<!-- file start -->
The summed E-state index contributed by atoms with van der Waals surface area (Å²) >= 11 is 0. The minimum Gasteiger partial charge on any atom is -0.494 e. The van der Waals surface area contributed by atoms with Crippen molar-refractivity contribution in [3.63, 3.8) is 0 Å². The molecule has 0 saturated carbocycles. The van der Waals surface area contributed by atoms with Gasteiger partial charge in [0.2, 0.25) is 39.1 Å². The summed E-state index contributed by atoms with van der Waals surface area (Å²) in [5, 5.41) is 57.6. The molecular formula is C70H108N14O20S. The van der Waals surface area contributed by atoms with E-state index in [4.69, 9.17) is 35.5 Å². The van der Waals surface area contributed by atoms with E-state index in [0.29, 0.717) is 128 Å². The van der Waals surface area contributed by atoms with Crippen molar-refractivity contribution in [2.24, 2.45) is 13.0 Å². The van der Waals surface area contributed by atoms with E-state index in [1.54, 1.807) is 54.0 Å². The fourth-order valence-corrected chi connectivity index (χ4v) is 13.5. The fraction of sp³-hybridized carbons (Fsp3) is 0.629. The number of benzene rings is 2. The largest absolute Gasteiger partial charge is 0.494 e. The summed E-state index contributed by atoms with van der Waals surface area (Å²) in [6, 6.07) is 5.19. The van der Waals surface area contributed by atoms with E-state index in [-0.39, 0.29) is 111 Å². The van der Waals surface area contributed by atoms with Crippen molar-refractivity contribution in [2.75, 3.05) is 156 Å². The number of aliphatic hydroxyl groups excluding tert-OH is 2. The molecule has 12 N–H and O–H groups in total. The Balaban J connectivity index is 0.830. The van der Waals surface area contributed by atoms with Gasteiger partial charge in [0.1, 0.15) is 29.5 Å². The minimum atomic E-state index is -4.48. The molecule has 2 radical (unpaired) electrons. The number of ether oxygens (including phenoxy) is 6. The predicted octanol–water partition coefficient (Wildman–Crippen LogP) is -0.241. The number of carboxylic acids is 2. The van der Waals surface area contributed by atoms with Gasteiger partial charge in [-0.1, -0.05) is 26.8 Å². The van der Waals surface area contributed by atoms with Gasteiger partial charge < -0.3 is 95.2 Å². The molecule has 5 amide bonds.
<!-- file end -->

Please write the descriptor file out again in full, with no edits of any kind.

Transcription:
The summed E-state index contributed by atoms with van der Waals surface area (Å²) >= 11 is 0. The minimum Gasteiger partial charge on any atom is -0.494 e. The van der Waals surface area contributed by atoms with Crippen molar-refractivity contribution in [3.63, 3.8) is 0 Å². The molecule has 0 saturated carbocycles. The van der Waals surface area contributed by atoms with Gasteiger partial charge in [0.2, 0.25) is 39.1 Å². The summed E-state index contributed by atoms with van der Waals surface area (Å²) in [5, 5.41) is 57.6. The molecular formula is C70H108N14O20S. The van der Waals surface area contributed by atoms with E-state index in [4.69, 9.17) is 35.5 Å². The van der Waals surface area contributed by atoms with E-state index in [0.29, 0.717) is 128 Å². The van der Waals surface area contributed by atoms with Crippen molar-refractivity contribution in [2.24, 2.45) is 13.0 Å². The van der Waals surface area contributed by atoms with E-state index in [1.54, 1.807) is 54.0 Å². The fourth-order valence-corrected chi connectivity index (χ4v) is 13.5. The fraction of sp³-hybridized carbons (Fsp3) is 0.629. The number of benzene rings is 2. The largest absolute Gasteiger partial charge is 0.494 e. The summed E-state index contributed by atoms with van der Waals surface area (Å²) in [6, 6.07) is 5.19. The van der Waals surface area contributed by atoms with E-state index in [-0.39, 0.29) is 111 Å². The van der Waals surface area contributed by atoms with Crippen molar-refractivity contribution in [2.75, 3.05) is 156 Å². The number of aliphatic hydroxyl groups excluding tert-OH is 2. The molecule has 12 N–H and O–H groups in total. The Balaban J connectivity index is 0.830. The van der Waals surface area contributed by atoms with Gasteiger partial charge in [0.1, 0.15) is 29.5 Å². The minimum atomic E-state index is -4.48. The molecule has 2 radical (unpaired) electrons. The number of ether oxygens (including phenoxy) is 6. The predicted octanol–water partition coefficient (Wildman–Crippen LogP) is -0.241. The number of carboxylic acids is 2. The van der Waals surface area contributed by atoms with Gasteiger partial charge in [-0.1, -0.05) is 26.8 Å². The van der Waals surface area contributed by atoms with Gasteiger partial charge < -0.3 is 95.2 Å². The molecule has 5 amide bonds.